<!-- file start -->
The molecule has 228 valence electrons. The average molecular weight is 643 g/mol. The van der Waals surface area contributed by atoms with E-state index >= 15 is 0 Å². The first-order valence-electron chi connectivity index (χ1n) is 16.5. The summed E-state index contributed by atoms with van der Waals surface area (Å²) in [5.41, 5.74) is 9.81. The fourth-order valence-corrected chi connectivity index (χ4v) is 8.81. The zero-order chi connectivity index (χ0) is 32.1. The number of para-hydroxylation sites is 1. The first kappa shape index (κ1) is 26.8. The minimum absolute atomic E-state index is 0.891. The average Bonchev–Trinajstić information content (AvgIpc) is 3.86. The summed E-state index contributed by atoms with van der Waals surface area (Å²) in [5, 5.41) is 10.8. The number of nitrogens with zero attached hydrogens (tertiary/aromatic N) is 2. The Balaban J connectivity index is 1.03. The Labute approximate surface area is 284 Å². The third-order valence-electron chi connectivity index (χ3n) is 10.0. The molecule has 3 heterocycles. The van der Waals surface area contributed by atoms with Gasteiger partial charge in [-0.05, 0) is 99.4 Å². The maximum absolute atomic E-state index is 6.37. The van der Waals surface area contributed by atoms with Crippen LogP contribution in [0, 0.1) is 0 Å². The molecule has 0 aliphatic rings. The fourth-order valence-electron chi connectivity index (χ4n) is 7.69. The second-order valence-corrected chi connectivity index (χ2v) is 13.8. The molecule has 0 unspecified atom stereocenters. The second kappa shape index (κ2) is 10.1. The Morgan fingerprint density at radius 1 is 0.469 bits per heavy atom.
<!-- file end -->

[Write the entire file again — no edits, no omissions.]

The molecule has 228 valence electrons. The average molecular weight is 643 g/mol. The van der Waals surface area contributed by atoms with E-state index >= 15 is 0 Å². The first-order valence-electron chi connectivity index (χ1n) is 16.5. The summed E-state index contributed by atoms with van der Waals surface area (Å²) in [5.41, 5.74) is 9.81. The fourth-order valence-corrected chi connectivity index (χ4v) is 8.81. The zero-order chi connectivity index (χ0) is 32.1. The number of para-hydroxylation sites is 1. The first kappa shape index (κ1) is 26.8. The minimum absolute atomic E-state index is 0.891. The average Bonchev–Trinajstić information content (AvgIpc) is 3.86. The summed E-state index contributed by atoms with van der Waals surface area (Å²) in [5, 5.41) is 10.8. The number of nitrogens with zero attached hydrogens (tertiary/aromatic N) is 2. The Balaban J connectivity index is 1.03. The Labute approximate surface area is 284 Å². The third-order valence-electron chi connectivity index (χ3n) is 10.0. The molecule has 3 heterocycles. The van der Waals surface area contributed by atoms with Gasteiger partial charge in [-0.05, 0) is 99.4 Å². The maximum absolute atomic E-state index is 6.37. The van der Waals surface area contributed by atoms with Crippen LogP contribution in [0, 0.1) is 0 Å². The molecule has 0 aliphatic rings. The fourth-order valence-electron chi connectivity index (χ4n) is 7.69. The second-order valence-corrected chi connectivity index (χ2v) is 13.8. The molecule has 0 unspecified atom stereocenters. The second kappa shape index (κ2) is 10.1. The Morgan fingerprint density at radius 1 is 0.469 bits per heavy atom.